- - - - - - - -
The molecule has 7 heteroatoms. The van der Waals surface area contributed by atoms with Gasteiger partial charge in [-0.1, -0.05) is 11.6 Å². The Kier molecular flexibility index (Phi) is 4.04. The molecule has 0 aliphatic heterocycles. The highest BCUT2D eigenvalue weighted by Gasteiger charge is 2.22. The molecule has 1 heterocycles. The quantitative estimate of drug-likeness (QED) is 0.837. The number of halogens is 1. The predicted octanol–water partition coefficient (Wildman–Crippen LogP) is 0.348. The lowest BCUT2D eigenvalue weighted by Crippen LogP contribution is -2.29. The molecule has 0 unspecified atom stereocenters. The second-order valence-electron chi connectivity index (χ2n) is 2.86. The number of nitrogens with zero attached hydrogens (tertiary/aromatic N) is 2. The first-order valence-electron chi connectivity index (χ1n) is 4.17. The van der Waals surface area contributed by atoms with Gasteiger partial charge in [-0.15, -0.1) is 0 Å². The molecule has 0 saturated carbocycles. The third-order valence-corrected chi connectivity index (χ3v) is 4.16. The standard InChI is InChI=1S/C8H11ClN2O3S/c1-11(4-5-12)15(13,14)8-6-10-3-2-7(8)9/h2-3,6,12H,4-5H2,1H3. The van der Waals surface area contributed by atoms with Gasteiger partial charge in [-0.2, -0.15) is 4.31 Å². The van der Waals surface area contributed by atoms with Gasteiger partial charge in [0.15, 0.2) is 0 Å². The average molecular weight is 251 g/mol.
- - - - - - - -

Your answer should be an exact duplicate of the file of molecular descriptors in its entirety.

The molecule has 7 heteroatoms. The van der Waals surface area contributed by atoms with Gasteiger partial charge in [-0.1, -0.05) is 11.6 Å². The Kier molecular flexibility index (Phi) is 4.04. The molecule has 0 aliphatic heterocycles. The highest BCUT2D eigenvalue weighted by Gasteiger charge is 2.22. The molecule has 1 heterocycles. The quantitative estimate of drug-likeness (QED) is 0.837. The number of halogens is 1. The predicted octanol–water partition coefficient (Wildman–Crippen LogP) is 0.348. The lowest BCUT2D eigenvalue weighted by Crippen LogP contribution is -2.29. The molecule has 0 unspecified atom stereocenters. The second-order valence-electron chi connectivity index (χ2n) is 2.86. The number of nitrogens with zero attached hydrogens (tertiary/aromatic N) is 2. The first-order valence-electron chi connectivity index (χ1n) is 4.17. The van der Waals surface area contributed by atoms with Gasteiger partial charge in [-0.15, -0.1) is 0 Å². The molecule has 0 saturated carbocycles. The third-order valence-corrected chi connectivity index (χ3v) is 4.16. The standard InChI is InChI=1S/C8H11ClN2O3S/c1-11(4-5-12)15(13,14)8-6-10-3-2-7(8)9/h2-3,6,12H,4-5H2,1H3. The van der Waals surface area contributed by atoms with Gasteiger partial charge in [-0.2, -0.15) is 4.31 Å². The van der Waals surface area contributed by atoms with Gasteiger partial charge in [0.15, 0.2) is 0 Å². The average molecular weight is 251 g/mol.